Warning: This post contains descriptions unsuitable for young readers.
Let's begin by picturing a Venn diagram. On one side, you've got people who enjoy recording video of themselves having. On the other, you've got people who wear silicone rings around their penis to help maintain an erection.
Folks in the middle of that Venn diagram might be especially interested in the "Cock Cam" from UK company Julz.
"Capture your climax," reads the company's website as it welcomes you to "the world's first cock ring with a camera," available now for $160.
"Yes," the copy adds, "it's exactly what it sounds like!"
Points for truth in advertising, I suppose. The site even lets you watch an NSFW sample video recorded by a base jumper wearing a prosthetic, strap-on appendage over the top of his jumpsuit as he parachutes down a mountain (you know, like so many of us do). The first-person view is admittedly quite scenic, though the effect is somewhat spoiled by the large rubber dildo flopping wildly in the foreground.
Weighing in at less than an ounce, the camera in Julz's "stretchy yet tight" wearable ring records up to 90 minutes of 1080p, H.264 video in MP4 format. It features night vision, too, as well as a rechargeable lithium battery.
"When filming for long periods of time the camera runs warm," Julz cautions. "The product is safe to use. If the Cock Cam becomes uncomfortable please stop using and contact our team."
Along with heat buildup, there's Wi-Fi to worry about in this thing too, complete with a companion app that lets users view their videos or share them with a partner. If you think that sounds ill-advised in today's connected age, you aren't alone -- and neither is the Cock Cam.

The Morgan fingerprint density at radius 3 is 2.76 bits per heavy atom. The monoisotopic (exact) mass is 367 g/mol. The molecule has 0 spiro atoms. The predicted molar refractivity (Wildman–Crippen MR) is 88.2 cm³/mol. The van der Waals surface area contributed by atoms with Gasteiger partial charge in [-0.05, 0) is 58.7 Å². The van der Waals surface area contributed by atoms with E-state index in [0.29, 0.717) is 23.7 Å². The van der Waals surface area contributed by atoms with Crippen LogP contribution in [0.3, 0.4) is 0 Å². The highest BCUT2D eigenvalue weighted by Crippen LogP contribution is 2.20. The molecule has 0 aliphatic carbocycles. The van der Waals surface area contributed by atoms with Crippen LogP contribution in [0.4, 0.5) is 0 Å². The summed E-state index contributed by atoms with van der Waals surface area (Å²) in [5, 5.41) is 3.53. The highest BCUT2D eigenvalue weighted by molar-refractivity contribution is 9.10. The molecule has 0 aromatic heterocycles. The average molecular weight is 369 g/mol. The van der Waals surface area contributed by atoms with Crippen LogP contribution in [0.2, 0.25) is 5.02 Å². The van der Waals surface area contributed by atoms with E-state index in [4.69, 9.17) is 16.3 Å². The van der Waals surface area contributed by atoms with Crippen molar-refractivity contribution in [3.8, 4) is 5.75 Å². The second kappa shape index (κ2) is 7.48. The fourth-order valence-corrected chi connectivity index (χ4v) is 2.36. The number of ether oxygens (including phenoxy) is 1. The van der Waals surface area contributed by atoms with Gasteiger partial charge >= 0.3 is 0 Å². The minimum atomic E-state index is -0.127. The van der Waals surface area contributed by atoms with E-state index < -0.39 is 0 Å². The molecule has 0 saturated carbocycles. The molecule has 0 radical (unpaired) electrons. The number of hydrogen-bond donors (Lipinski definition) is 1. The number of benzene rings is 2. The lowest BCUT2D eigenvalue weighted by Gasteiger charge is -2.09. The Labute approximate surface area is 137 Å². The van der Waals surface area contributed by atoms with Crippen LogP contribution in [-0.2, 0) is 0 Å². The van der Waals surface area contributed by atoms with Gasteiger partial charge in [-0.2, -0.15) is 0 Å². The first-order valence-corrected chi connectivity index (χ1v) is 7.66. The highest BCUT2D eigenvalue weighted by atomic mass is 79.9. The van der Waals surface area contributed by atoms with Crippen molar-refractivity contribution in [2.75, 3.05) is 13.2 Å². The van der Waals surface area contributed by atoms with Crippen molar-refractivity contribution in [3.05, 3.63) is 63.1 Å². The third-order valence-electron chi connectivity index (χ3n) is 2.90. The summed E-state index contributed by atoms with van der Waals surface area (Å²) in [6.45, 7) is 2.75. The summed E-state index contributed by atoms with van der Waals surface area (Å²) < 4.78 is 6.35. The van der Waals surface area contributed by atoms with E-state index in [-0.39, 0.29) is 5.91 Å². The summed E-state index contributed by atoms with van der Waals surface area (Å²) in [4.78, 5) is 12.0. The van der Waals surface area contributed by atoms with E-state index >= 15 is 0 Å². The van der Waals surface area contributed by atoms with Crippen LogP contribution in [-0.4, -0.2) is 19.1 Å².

Alongside names like Lovense and OhMiBod, the Cock Cam is one of a growing field of internet-connected sex toys, and perhaps the most concerning one yet given that we aren't just talking about remote controls or usage statistics, but video. You know, complete with foreground floppage.
To that end, Julz says your videos are never transmitted to the cloud, but are instead stored locally on your phone. In other words, hackers wouldn't be able to access your footage by breaching a central server at Julz HQ. They'd need access to your phone itself.
Still, we've seen other internet-connected sex toys come up well short of their privacy obligations -- most notably We-Vibe, which settled a $3.75 million class action lawsuit in 2017 after uploading user statistics to the cloud without consent.
"We are very aware that the privacy of our customers is paramount," Julz director and co-founder Charlie Hudson told me via email. "We are taking all necessary precautions to keep our product as safe and secure as possible."
Hudson adds that the company is currently working to update the app to allow for FaceTime-style live streaming, "with complete confidence that the user's data and privacy is safe."
Just what the internet needs. More dicks.